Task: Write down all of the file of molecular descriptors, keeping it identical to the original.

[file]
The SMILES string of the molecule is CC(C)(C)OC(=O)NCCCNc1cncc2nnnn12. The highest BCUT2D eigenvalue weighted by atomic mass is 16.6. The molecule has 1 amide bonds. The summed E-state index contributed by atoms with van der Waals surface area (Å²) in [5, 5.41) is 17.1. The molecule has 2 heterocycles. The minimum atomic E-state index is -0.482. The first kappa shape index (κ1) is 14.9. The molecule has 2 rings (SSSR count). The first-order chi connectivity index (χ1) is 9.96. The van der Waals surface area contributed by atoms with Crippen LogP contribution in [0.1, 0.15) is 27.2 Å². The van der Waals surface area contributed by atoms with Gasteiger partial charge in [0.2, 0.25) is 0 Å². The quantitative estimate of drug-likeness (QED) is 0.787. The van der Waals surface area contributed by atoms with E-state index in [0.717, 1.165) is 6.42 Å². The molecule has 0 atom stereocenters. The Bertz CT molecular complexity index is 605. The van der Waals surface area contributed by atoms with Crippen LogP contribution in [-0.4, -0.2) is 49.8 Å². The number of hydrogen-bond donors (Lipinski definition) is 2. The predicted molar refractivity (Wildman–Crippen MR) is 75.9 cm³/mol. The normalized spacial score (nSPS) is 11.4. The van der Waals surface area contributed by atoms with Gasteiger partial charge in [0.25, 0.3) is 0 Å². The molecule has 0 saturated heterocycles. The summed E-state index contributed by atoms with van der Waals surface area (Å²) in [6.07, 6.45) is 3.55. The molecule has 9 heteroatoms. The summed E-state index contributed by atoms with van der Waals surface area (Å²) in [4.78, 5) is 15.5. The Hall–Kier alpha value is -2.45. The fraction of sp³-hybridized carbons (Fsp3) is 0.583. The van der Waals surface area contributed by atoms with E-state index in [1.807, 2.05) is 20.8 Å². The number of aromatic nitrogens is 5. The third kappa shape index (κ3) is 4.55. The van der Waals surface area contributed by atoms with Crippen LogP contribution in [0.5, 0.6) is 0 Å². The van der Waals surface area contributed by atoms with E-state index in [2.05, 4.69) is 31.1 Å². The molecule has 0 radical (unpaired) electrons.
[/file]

The SMILES string of the molecule is CC(C)(C)OC(=O)NCCCNc1cncc2nnnn12. The highest BCUT2D eigenvalue weighted by atomic mass is 16.6. The molecule has 1 amide bonds. The summed E-state index contributed by atoms with van der Waals surface area (Å²) in [5, 5.41) is 17.1. The molecule has 2 heterocycles. The minimum atomic E-state index is -0.482. The first kappa shape index (κ1) is 14.9. The molecule has 2 rings (SSSR count). The first-order chi connectivity index (χ1) is 9.96. The van der Waals surface area contributed by atoms with Crippen LogP contribution in [0.1, 0.15) is 27.2 Å². The van der Waals surface area contributed by atoms with Gasteiger partial charge in [0.2, 0.25) is 0 Å². The quantitative estimate of drug-likeness (QED) is 0.787. The van der Waals surface area contributed by atoms with E-state index in [0.717, 1.165) is 6.42 Å². The molecule has 0 atom stereocenters. The Bertz CT molecular complexity index is 605. The van der Waals surface area contributed by atoms with Crippen LogP contribution in [-0.4, -0.2) is 49.8 Å². The number of hydrogen-bond donors (Lipinski definition) is 2. The predicted molar refractivity (Wildman–Crippen MR) is 75.9 cm³/mol. The normalized spacial score (nSPS) is 11.4. The van der Waals surface area contributed by atoms with Gasteiger partial charge in [0.25, 0.3) is 0 Å². The molecule has 0 saturated heterocycles. The summed E-state index contributed by atoms with van der Waals surface area (Å²) in [6.07, 6.45) is 3.55. The molecule has 9 heteroatoms. The summed E-state index contributed by atoms with van der Waals surface area (Å²) in [4.78, 5) is 15.5. The Hall–Kier alpha value is -2.45. The fraction of sp³-hybridized carbons (Fsp3) is 0.583. The van der Waals surface area contributed by atoms with E-state index in [1.807, 2.05) is 20.8 Å². The number of aromatic nitrogens is 5. The third kappa shape index (κ3) is 4.55. The van der Waals surface area contributed by atoms with Crippen LogP contribution in [0.5, 0.6) is 0 Å². The van der Waals surface area contributed by atoms with E-state index in [2.05, 4.69) is 31.1 Å². The molecule has 0 radical (unpaired) electrons.